We all have our special brands of heroes and villains. The heroes are people, places, and events we admire. The villains are people, places, and events we despise.
We look up to heroes.
We look down on villains.
Obvious Heroes and Villains
There are obvious heroes and obvious villains. Heroes are courageous, self-sacrificing, and usually hard to find. Villains are powerful and self-serving at the expense of others.
For me, it is the heroes and villains that are the lesser known that have the greatest impact on me. These are the heroes and villains that inhabit our own environment, our own sphere of influence: The inspirational 4th-grade English teacher, the bully down the block. It is in the lesser of our heroes and villains that a little piece of ourselves resides
There have been some interesting studies on how our perception of heroes and villains have changed over time. For heroes and villains express cultural values revered or feared by society. Comic books and movies are the best media indicators of current and past values.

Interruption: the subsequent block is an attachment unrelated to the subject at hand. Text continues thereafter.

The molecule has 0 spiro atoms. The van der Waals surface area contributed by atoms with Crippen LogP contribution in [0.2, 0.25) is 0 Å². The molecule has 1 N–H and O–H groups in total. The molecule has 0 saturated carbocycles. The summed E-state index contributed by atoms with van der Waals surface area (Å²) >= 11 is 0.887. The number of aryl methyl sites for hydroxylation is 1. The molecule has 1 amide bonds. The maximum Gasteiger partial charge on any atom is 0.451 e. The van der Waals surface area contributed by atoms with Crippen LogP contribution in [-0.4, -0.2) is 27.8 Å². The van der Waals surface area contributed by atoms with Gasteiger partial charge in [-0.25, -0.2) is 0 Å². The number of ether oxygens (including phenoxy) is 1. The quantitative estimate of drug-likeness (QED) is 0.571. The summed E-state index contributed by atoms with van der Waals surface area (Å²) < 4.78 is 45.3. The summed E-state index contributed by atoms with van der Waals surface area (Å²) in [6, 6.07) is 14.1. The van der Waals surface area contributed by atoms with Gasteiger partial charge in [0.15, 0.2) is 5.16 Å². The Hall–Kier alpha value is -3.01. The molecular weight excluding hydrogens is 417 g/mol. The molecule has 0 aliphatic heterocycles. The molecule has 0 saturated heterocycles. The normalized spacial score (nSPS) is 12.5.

In the recent past, heroes like Superman, James Bond, and Batman were virtuous heroes combating villains who were trying to rule the world. Today there is the Gordon Gekko of “greed is good” fame and the mining colony expansion in the movie Avatar, illustrating two pressing issues of our time — greed and the environment.
Classic storytelling, certainly, but in each story resides a an element of truth — a frightening element of truth.